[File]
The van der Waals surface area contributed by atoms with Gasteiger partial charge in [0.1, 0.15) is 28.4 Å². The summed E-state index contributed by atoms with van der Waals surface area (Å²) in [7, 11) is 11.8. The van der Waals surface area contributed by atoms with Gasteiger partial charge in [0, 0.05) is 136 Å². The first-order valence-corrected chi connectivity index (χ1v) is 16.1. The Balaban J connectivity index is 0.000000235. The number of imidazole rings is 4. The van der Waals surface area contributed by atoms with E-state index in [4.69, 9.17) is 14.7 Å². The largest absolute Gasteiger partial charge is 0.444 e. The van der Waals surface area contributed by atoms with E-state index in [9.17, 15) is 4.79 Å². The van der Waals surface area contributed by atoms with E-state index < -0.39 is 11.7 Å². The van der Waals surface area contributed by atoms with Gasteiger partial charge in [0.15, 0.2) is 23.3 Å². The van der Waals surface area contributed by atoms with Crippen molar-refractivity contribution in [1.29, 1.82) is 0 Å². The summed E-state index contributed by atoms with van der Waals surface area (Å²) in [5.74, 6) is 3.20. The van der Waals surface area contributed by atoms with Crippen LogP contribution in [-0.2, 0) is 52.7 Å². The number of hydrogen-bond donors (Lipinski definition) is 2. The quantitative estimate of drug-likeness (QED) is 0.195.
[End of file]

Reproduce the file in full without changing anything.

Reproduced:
The van der Waals surface area contributed by atoms with Gasteiger partial charge in [0.1, 0.15) is 28.4 Å². The summed E-state index contributed by atoms with van der Waals surface area (Å²) in [7, 11) is 11.8. The van der Waals surface area contributed by atoms with Gasteiger partial charge in [0, 0.05) is 136 Å². The first-order valence-corrected chi connectivity index (χ1v) is 16.1. The Balaban J connectivity index is 0.000000235. The number of imidazole rings is 4. The van der Waals surface area contributed by atoms with E-state index in [4.69, 9.17) is 14.7 Å². The largest absolute Gasteiger partial charge is 0.444 e. The van der Waals surface area contributed by atoms with E-state index in [9.17, 15) is 4.79 Å². The van der Waals surface area contributed by atoms with E-state index < -0.39 is 11.7 Å². The van der Waals surface area contributed by atoms with Gasteiger partial charge in [0.15, 0.2) is 23.3 Å². The van der Waals surface area contributed by atoms with Crippen molar-refractivity contribution in [1.29, 1.82) is 0 Å². The summed E-state index contributed by atoms with van der Waals surface area (Å²) in [5.74, 6) is 3.20. The van der Waals surface area contributed by atoms with Crippen LogP contribution in [-0.2, 0) is 52.7 Å². The number of hydrogen-bond donors (Lipinski definition) is 2. The quantitative estimate of drug-likeness (QED) is 0.195.